The planting has started with several transplants (including an Umbrella pine), several perennials, two dwarf ginkgo and a tiny Japanese maple. I hope to add to the planting in the next few weeks and then to dress the bare soil with a fine, pine bark compost. I prefer to start with larger plants for a fuller look, but I wanted specific plants and didn’t want to pay thousands for them, so it will take a few years.

With a few leftover boulders, a second, smaller planting area was dug from a small area of lawn beside the greenhouse, and here the excavated sod and soil raised the level perfectly without additional soil. This spot had troubled me, but this is the answer, I think, with a small ‘Shaina’ Japanese maple planted and a small euphorbia and euonymus transplanted that were struggling in overly shaded spots. To fill a bit more I dug a handful of Bletilla orchids. Yes, it’s August and not ideal for transplanting, but I can’t wait so I’ll watch and water if needed.

The Shaina Japanese maple needs to fill a bit to tie the new planting together, but I expect enough growth in the spring so that the area looks decent. It will be several years before it looks close to what I envision, and another several years before neighboring plants must be moved as the maple spreads. Two sedums and Euphorbia myrsinites are expected to spread over the boulders onto the gravel, and these should be low growing enough that they will stay as the Japanese maple spreads.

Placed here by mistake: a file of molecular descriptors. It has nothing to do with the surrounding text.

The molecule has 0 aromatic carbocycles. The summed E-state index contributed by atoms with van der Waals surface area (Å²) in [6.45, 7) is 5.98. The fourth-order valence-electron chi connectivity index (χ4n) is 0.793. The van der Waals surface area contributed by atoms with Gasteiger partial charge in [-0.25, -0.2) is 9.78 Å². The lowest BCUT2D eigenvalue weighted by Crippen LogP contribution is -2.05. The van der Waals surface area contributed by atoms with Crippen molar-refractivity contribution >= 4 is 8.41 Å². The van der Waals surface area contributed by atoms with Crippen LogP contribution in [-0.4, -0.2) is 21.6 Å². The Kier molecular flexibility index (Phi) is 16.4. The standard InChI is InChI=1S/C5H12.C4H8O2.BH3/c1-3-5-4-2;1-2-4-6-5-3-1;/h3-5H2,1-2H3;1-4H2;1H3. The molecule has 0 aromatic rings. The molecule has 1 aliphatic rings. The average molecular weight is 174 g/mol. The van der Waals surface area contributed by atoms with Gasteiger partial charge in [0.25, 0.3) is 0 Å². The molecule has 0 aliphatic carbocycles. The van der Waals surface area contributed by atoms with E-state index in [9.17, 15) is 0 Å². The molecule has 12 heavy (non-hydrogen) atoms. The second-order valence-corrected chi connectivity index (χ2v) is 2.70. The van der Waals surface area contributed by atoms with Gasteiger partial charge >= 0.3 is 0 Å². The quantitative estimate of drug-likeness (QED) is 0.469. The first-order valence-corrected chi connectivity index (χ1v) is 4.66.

‘Shaina’ should be an ideal Japanese maple for this small space. Another failed several years ago, the victim of a late freeze injuring tender newly emerging leaves, and again the next spring. I figure that as the maple grows, the orchids will be moved elsewhere, and someday, if ‘Shaina’ grows too wide, the path can be relocated. But, that will be years from now. It is fair to question if I will still physically be able to move the path then, but I will always say yes I can.

13 Comments Add yours

  1. Louise Kahane says:

    Always a read I look forward to! Thank you.

    1. Dave says:

      Thank you. I’m happy to share the garden.

  2. MBDavis says:

    I salute your work on this project, especially in August! I also enjoy reading your posts, thank you for the inspiration!

    1. Dave says:

      Still a ways to go to complete the planting, and then to wait while it grows in.

  3. lbacrna says: